Learn Instructional Design in a Course that's Online, Asynchronous, Interactive, and Instructor-Facilitated

Yes, we know how to pack adjectives into our work. But, this does describe it well. The course materials are provided in a totally asynchronous format -- we suggest (strongly) each participant follow a day-by-day schedule for completing the work, but you can work as fast you want, or slow down and take your time when you hit a bump (or when life intervenes). The course schedule lasts 10 weeks which includes adequate time for project work. The course is chock full of activities (some award-winning). Most of all, we are there to encourage, counsel, and occasionally, to cajole the very best out of our students. It is a point of personal pride for us to bring students to that special understanding of what instructional design is, what it is not, when it works, and when it is the wrong approach entirely. The course is facilitated by an instructor to keep you on task and motivated. We are there to provide timely feedback especially when things inevitably get a tad confusing.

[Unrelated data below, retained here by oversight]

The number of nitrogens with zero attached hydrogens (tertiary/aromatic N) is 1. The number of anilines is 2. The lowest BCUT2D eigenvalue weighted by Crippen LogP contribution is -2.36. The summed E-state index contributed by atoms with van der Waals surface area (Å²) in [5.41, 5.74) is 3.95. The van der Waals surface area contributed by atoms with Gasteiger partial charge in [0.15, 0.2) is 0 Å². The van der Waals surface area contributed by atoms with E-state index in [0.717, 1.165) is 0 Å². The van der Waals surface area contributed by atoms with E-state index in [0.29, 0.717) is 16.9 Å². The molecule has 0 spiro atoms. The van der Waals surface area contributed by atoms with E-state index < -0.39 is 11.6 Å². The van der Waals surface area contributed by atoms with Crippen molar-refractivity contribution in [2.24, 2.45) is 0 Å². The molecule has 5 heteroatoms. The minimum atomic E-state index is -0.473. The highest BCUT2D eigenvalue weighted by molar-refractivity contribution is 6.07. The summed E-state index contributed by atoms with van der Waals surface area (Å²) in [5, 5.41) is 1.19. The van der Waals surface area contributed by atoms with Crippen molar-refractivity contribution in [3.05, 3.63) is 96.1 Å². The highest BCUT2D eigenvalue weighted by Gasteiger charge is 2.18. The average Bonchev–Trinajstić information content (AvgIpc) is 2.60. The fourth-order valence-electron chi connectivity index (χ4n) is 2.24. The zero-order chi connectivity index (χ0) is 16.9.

We also understand that companies may have needs that require alternatives to our standard approach. So, we are willing to discuss with you alternative learning models. For example, most organizations do instructional design in teams, so although our approach is based on individual projects, we can organize the course to have students from your organization complete a team-based instructional design project. If your organization already has instructional design experts that you would like to act as instructors/facilitators in the course, let us know and we'll try to accommodate you. Finally, if you want a low-cost introduction to instructional design, ask us about setting up a non-facilitated course section for you. Although we do not feel this is the best approach to learning, it may be a practical and more economical way for your organization's staff to either get a speedy introduction to instructional design or help others to refresh their understanding or skills acquired elsewhere.

Instructional Design, Pure and Simple

We offer individuals and companies a complete introduction to instructional design based on the ADDIE model:
A